With the onset of the pandemic, face coverings of all sorts have emerged. From bandanas and handkerchiefs to neck guards and rags, we’ve seen people get as creative with face masks as they have with birth announcements! However, it’s important to know that not all masks are created equal when it comes to COVID-19.
The purpose of the face mask
Masks are effective in reducing the spread of COVID-19 because they keep respiratory droplets from reaching others.
- You must wear the mask over your mouth AND nose – if you just choose to cover one, you are wasting your time.
- Depending on the material, style and fit some types of masks are more protective than others. Here’s a rundown of the most common types of non-medical masks and their effectiveness in reducing the virus’ spread.
(BEST) Cloth Masks
According to Duke’s study, the best kind of non-clinical mask is a two-ply, cloth mask. However, not all cloth masks are created equal either. The thicker the material the better, two-ply cloth is best, that still allows breathing.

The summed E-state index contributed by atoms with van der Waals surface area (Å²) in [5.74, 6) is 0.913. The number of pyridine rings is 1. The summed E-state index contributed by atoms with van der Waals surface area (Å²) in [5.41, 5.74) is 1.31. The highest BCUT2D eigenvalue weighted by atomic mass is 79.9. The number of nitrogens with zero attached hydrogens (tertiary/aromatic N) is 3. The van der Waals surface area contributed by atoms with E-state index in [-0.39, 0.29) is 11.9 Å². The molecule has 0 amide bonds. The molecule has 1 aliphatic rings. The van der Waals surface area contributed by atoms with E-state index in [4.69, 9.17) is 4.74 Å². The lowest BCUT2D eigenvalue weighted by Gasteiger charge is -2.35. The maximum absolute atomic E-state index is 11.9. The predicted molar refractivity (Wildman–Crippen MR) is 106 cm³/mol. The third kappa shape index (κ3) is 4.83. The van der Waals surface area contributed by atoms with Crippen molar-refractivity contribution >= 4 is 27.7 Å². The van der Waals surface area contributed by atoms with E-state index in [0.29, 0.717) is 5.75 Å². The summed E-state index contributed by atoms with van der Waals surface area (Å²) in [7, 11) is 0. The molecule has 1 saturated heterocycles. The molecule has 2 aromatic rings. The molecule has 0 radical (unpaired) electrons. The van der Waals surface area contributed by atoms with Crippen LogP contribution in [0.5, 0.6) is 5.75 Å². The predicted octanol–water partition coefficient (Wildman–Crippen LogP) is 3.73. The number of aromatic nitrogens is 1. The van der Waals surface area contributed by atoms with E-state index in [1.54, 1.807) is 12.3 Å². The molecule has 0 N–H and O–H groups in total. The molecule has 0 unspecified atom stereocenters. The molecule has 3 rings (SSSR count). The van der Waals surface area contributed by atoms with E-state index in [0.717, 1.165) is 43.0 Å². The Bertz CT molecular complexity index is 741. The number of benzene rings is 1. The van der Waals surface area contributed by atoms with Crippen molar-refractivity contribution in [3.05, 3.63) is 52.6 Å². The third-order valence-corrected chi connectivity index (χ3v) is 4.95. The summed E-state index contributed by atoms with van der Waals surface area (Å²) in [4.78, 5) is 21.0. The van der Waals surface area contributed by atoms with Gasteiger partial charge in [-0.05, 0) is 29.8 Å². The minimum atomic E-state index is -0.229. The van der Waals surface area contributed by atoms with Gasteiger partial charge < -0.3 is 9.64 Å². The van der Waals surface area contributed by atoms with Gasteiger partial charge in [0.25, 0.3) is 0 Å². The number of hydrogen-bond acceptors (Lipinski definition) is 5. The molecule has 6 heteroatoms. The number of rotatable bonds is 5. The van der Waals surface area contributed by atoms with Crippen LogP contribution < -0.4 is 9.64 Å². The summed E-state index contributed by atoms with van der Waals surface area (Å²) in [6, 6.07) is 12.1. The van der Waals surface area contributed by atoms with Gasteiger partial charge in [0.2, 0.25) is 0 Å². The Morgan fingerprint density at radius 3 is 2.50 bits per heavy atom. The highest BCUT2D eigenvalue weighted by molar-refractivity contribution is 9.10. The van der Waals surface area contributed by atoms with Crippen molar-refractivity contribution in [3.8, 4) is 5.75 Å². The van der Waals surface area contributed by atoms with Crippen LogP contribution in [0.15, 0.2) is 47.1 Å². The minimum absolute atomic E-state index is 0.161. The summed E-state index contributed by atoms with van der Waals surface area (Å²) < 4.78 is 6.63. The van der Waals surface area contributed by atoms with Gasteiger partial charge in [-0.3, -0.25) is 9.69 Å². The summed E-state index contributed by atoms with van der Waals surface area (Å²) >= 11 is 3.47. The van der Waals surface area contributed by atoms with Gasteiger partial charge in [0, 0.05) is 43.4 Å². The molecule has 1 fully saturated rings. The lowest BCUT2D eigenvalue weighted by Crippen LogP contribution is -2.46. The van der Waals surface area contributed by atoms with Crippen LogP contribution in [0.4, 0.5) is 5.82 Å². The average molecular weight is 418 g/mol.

Many people have started to use bandanas and handkerchiefs as a face covering. While these are convenient, Duke’s study revealed a bandana tied to cover the nose and mouth only offered slightly more protection than no mask at all.
Valve masks are a type of N95 mask that have a one-way valve allowing exhaled air to pass through a small round or square filter disc attached to the front. Some commercially available cloth masks also feature a similar valve. These types of masks did not rank well in the Duke Study and the CDC has recently updated its guidelines advising against face masks with vents/valves.
(WORST) Neck Gaiters
Neck gaiters are tubes of performance fabric typically used for running outdoors. In a recent study done by Duke University, these face coverings performed the worst. In fact, they found gaiters actually produce more particles than speaking with no face covering at all.
Additional protective measures
While masks are vital to stopping the spread of the virus, it’s also important to remember that face masks don’t replace additional precautions but enhance them.
Remember to also continue:
- Clean your hands often, either with soap and water for 20 seconds or a hand sanitizer that contains at least 60% alcohol.
- Avoid close contact with people who are sick.
- Put distance between yourself and other people (at least 6 feet).
- Clean and disinfect frequently touched objects and surfaces daily.